Kant categorical imperative 4.docx

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Peter King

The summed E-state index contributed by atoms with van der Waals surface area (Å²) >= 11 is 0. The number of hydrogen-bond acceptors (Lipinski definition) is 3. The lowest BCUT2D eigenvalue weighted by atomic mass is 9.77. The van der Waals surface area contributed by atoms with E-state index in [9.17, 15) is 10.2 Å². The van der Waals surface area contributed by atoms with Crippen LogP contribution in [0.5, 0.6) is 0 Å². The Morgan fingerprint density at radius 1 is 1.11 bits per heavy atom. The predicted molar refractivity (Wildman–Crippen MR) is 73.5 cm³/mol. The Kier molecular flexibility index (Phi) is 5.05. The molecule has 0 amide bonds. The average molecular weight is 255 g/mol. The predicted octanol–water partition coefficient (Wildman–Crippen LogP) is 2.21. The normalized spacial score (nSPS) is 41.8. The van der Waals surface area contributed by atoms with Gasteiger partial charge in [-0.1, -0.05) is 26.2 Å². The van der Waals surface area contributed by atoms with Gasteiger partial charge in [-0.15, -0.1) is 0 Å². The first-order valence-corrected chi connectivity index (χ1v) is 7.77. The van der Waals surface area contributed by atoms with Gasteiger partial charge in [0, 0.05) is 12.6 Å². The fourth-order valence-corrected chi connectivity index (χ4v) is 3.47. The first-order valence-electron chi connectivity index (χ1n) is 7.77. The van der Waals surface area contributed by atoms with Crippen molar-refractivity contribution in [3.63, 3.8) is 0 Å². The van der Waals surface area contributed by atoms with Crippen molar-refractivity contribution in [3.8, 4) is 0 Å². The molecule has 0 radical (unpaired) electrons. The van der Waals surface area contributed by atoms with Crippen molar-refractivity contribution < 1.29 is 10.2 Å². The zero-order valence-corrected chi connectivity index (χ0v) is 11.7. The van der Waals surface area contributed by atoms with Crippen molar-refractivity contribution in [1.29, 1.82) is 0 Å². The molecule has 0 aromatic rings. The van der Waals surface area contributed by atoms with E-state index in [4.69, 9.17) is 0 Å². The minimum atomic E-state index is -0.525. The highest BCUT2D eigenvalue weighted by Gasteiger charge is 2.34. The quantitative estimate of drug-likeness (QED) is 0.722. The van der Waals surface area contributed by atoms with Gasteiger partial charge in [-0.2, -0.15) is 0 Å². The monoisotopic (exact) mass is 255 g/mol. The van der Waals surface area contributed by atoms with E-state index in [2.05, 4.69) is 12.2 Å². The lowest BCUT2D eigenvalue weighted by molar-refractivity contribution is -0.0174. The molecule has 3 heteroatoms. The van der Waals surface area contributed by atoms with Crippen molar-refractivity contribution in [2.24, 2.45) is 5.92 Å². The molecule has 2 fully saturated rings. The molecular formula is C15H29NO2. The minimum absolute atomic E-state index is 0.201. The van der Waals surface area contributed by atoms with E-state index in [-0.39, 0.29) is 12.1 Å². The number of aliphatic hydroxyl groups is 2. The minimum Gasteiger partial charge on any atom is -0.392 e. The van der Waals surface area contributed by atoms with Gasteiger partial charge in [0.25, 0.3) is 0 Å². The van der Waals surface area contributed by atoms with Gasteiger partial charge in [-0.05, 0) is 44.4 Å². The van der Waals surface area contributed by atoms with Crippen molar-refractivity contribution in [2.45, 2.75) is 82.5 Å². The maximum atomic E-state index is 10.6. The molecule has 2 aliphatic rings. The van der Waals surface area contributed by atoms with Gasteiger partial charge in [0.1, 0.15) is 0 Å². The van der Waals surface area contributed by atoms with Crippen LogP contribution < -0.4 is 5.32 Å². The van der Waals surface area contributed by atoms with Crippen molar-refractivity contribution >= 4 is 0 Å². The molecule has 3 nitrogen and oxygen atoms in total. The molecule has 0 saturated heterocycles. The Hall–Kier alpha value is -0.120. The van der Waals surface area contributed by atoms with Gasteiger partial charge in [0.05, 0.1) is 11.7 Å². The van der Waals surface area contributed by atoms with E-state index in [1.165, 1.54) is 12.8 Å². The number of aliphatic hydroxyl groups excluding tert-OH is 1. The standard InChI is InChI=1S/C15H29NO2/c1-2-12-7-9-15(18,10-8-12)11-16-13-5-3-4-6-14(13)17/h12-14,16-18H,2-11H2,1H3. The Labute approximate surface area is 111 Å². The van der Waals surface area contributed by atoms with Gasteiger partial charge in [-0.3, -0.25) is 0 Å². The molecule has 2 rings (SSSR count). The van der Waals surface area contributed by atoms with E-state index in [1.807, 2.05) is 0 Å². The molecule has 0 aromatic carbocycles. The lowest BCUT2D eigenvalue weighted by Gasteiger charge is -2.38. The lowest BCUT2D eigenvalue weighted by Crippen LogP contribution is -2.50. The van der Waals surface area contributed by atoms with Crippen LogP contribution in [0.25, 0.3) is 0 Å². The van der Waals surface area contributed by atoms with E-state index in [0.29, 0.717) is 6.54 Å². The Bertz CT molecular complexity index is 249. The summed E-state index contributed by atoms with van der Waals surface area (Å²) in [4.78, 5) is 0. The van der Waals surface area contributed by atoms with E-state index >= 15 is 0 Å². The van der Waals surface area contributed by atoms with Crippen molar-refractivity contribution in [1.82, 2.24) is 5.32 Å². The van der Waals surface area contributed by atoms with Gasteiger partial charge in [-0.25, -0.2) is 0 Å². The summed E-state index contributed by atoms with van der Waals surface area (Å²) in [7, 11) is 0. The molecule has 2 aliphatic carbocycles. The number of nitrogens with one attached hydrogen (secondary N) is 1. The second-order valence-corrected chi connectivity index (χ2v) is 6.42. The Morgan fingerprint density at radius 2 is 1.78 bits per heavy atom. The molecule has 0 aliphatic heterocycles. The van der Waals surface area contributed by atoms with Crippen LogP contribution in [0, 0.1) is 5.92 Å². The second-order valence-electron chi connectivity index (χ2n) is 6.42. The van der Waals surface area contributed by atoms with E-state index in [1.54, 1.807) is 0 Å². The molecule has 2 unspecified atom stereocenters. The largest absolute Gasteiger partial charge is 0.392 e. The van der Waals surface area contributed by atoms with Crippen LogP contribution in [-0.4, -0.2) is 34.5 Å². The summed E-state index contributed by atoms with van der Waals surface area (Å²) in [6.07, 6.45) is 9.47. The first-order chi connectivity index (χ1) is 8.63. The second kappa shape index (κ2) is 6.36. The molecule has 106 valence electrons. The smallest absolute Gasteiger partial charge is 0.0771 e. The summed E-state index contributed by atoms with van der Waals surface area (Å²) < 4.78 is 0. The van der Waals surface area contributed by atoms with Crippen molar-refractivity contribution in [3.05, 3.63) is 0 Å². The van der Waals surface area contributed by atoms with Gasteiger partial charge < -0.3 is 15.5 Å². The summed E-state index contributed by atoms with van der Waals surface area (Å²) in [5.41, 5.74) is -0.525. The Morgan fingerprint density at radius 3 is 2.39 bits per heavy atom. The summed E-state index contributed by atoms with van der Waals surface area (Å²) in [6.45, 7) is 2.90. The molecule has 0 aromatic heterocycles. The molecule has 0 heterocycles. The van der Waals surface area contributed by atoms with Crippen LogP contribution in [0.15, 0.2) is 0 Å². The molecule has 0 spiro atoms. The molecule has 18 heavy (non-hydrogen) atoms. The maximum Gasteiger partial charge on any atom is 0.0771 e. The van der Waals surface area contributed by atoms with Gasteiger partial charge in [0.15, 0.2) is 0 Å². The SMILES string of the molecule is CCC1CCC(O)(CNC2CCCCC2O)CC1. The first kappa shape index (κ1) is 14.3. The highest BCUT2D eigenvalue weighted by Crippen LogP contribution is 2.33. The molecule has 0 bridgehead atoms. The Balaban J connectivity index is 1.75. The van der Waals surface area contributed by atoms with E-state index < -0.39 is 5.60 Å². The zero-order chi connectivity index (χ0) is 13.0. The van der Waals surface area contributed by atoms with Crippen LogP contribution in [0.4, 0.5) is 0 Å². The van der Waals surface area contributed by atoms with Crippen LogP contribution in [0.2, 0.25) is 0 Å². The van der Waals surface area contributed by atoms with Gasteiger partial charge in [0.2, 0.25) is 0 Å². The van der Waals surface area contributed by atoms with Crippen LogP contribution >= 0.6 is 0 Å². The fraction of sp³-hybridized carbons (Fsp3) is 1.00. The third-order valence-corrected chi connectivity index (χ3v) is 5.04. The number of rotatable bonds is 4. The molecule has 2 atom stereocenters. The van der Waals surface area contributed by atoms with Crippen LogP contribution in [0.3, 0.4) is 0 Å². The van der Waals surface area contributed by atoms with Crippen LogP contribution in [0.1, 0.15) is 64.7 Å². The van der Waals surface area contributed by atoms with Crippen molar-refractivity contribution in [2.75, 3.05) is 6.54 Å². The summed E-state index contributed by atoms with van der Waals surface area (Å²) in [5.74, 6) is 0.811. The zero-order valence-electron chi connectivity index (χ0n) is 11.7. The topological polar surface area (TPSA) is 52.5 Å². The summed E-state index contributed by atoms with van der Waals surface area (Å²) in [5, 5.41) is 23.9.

CATEGORICAL IMPERATIVE 4 -This leads Kant to his final conception, that of a “Kingdom of Ends”: a community made up of moral agents, each of whom acts responsibly and treats everyone else with the proper dignity and respect each deserves as an end-in-himself. His last formulation of the Categorical Imperative asks us to consider what laws could and should regulate the behaviour of this moral community. - he kingdom of ends is a hypothetical state of existence that is derived from Kant's categorical imperative. A kingdom of ends is composed entirely of rational beings, which Kant defines as beings who are capable of moral deliberation (though his definition expands in other areas). In order to be a part of the Kingdom of Ends, these rational beings must choose to act by maxims that imply absolute necessity. It is from this point of view that they must judge themselves and their actions. By the phrase kingdom, he means the "union of different rational beings in a system by common laws." These common laws, as established by thecategorical imperative, are the laws used to evaluate the worth of an individual's actions. With this kingdom of individuals all living by the categorical imperative, particularly Kant's second formulation of it, our kingdom and all within it will treat all other members of this kingdom as ends in themselves, rather than as means to arriving at goals that one selfishly wants to accomplish for one's own purposes. This systematic whole is the kingdom of ends. People can only belong to the kingdom of ends when they give universal laws unto it, and are subject to those same laws and all laws within. Such rational beings must regard themselves simultaneously as sovereign when making laws, and as subject when obeying them. Morality, therefore, is acting out of reverence for all universal laws which make the kingdom of ends possible. In a true kingdom of ends, acting virtuously will be rewarded with happiness. In his writings on religion,
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